Nearly four out of five Singapore banks and two out of three Malaysian banks are confident of reaching ‘digital maturity’ in just two years, despite overwhelming considering themselves digital laggards, according to EY’s Global Banking Outlook 2018 survey.
EY defines ‘digital maturity’ as the capacity for banks to transform from regulatory-driven to innovation-led organisations.
Notwithstanding their optimistic prospects, fewer than one in 20 of banks within Asia-Pacific’s developed markets (which include Singapore, Australia and Hong Kong) rate themselves as digitally mature today. This contrasts markedly with the self-appointed ratings of their transatlantic counterparts, with 27 per cent of North American banks and 15 per cent of European banks believing they have already reached digital maturity.
According to Jan Bellens, EY’s global banking and capital markets deputy sector leader, the discrepancy can be explained by the unique competitive forces specific to each region, with American and European banks likely to compare themselves against traditional competitors rather than digital-savvy fintechs, which are far more prevalent in Asia-Pacific.
“Asia-Pacific has a much higher penetration of digital and mobile technology adoption than many other regions. Compare this with the US, where cheques are still prevalent, and the relative benchmarks for financial digital maturity look quite different,” Bellens said.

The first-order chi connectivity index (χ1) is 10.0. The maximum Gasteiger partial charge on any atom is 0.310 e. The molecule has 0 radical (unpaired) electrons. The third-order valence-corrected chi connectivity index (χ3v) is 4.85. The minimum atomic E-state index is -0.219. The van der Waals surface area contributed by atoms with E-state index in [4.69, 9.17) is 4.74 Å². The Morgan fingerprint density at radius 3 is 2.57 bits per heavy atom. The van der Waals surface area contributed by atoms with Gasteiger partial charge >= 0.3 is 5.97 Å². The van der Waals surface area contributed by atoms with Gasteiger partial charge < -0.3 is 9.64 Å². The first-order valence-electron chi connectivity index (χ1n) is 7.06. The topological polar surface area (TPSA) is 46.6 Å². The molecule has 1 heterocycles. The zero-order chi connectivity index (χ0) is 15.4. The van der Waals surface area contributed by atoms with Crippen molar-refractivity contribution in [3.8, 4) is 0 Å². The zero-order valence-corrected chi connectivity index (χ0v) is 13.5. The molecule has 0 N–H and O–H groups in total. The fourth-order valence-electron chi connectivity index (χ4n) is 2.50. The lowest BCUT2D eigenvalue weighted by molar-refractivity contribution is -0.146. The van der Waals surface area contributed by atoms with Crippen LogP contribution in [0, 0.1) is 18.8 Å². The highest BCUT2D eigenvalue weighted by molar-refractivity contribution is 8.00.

There was, nevertheless, “obvious recognition among Asia-Pacific banks of the urgency of embracing digitalisation”, with 60 per cent of banks in Asia-Pacific’s developed markets and 57 per cent in emerging markets aspiring to reach digital maturity by 2020 – a figure on par with the global average of 62 per cent.
What is more, the survey found banks in developed Asia-Pacific markets, such as Hong Kong, Singapore, and Australia, are seeking to further their partnerships with fintechs, with 82 per cent listing customer-focused technology investments and improved risk management as their top business priorities for 2018.
“We are likely to see greater collaboration between Asia-Pacific banks and e-commerce and other technology platform players, particularly as open banking reforms progress in markets such as Australia, Hong Kong and Singapore,” Bellens said.
Meanwhile, respondents from emerging Asia-Pacific markets (including China, Malaysia, Indonesia and India), preferenced the implementation of a digital transformation program, technology-derived efficiency gains, and the enhancement of data and cybersecurity as their top priorities for 2018.
Facing an exponential surge in cyber threats, cybersecurity rated as a top priority (89 per cent) for banks around the world. Unsurprisingly, with a chronic shortage of cybersecurity professionals and increasing pressure on banks to digitise services, recruitment, development, and retainment of talent rated as the second most important priority for the industry.
The EY Global Banking Outlook 2018 surveyed 221 senior banking executives from the around the world, including the US, the EU, the UK, and the APAC region.